“If it is possible for them to pay and pass on the cost, we would not bother. We are being bashed from all angles and we need to engage in such a way that we are able to survive.

“We know that Distribution Companies (Discos) are business men and we are also businessmen, nobody will go into a business and try to make a loss. But what we are seeing in the increase is that the Discos are going to survive and the manufacturers are going to die. It is not possible for manufacturers to take on this cost,” Ajayi-Kadiri argued.

In his submission, legal counsel to MAN, Oshodi, challenged NERC’s powers to review tariffs monthly, maintaining that the commission had not consulted widely and given consumers enough time to state their case before approving the increase.

He averred: “There is a process for the bi-annual review, which means three months to the time for the bi-annual review, notices ought to be issued, stakeholder representations are invited and comments are taken over a period and considered before the review. I do not think regulations and guidelines allow NERC to do this monthly.”

Oshodi argued that for the tariff order to be valid it must follow the process prescribed and the amount of time needed for stakeholders to make their presentations on the review.

However, the application by MAN to have the implementation of the tariff increase suspended was opposed by the power generation Companies (Gencos) and the electricity Distribution Companies (Discos) which argued that it would lead to losses for them.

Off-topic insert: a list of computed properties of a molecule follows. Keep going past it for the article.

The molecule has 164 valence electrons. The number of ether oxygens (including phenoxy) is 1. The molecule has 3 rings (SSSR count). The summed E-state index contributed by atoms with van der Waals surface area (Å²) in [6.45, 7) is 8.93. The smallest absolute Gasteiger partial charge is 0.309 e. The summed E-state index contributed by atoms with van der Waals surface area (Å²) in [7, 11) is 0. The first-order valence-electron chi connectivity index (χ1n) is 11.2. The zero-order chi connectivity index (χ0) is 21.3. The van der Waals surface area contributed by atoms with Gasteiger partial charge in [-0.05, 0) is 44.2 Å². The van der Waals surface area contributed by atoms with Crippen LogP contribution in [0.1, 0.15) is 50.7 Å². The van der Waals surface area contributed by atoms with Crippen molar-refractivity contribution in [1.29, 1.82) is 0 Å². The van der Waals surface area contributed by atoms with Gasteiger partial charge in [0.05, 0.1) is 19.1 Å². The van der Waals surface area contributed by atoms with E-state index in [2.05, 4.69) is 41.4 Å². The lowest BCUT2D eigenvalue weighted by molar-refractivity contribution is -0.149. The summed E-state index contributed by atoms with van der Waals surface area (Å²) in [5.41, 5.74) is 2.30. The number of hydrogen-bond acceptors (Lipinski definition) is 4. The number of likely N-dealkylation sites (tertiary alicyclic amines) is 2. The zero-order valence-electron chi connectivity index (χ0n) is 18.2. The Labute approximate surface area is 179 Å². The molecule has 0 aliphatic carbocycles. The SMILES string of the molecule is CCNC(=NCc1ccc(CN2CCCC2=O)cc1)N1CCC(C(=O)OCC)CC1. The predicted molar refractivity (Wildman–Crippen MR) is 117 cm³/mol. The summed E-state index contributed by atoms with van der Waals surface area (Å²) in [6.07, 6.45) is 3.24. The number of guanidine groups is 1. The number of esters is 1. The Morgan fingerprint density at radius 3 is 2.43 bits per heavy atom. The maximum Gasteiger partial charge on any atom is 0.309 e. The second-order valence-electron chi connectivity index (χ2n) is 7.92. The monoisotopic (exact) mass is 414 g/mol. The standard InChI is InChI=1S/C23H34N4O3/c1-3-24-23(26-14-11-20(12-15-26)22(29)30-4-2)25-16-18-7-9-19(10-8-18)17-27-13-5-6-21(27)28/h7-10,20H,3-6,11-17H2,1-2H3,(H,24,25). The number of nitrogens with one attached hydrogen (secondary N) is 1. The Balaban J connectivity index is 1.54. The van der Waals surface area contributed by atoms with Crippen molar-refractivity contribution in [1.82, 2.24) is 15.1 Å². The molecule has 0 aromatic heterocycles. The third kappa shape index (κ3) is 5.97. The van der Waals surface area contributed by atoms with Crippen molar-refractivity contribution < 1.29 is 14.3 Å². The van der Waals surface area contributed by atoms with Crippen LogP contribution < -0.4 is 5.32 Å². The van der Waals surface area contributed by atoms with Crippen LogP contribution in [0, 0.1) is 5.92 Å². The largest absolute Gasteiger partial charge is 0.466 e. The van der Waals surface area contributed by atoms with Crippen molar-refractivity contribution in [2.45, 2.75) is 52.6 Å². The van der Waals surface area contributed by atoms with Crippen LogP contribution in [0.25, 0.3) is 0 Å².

Chairman of Sahara Energy, Kola Adesina pointed out over the years Gencos had been at the receiving end of the liquidity challenges facing the electricity sector in the country. The company owns Ikeja Electric and Mainstream.

“As a producer of power, we are also directly affected by those variables we all talk about, including inflation rate, interest rate and exchange rate. But we do not have the room like the manufacturers have where their entire cost can be passed on to their pricing.

“For years, we were subsidising the power sector in Nigeria and till today we are still doing exactly the same thing,” Adesina lamented.

Also speaking the Discos stated that they also have remittances to make to other stakeholders every month, explaining that they have also been struggling.

Chief Executive of Ibadan Disco, Mr. Kingsley Achife, noted that although the company was willing to make concessions to those with a payment plan, it however disconnect customers who refuse to pay outright without explanation.

They threatened to disconnect any manufacturers which failed to pay the new rate, adding that DisCos also receive invoices from the markets which they need to settle.

“We have some MAN members telling us they will pay the old rate. For us in Ibadan, we are disconnecting those ones because we don’t want to build up the liabilities they owe.

“We also recognise that because there is a jump that some may not be able to pay immediately and for those who are coming forward with a payment plan, we are listening to them and we are ready to work with them,” he stressed.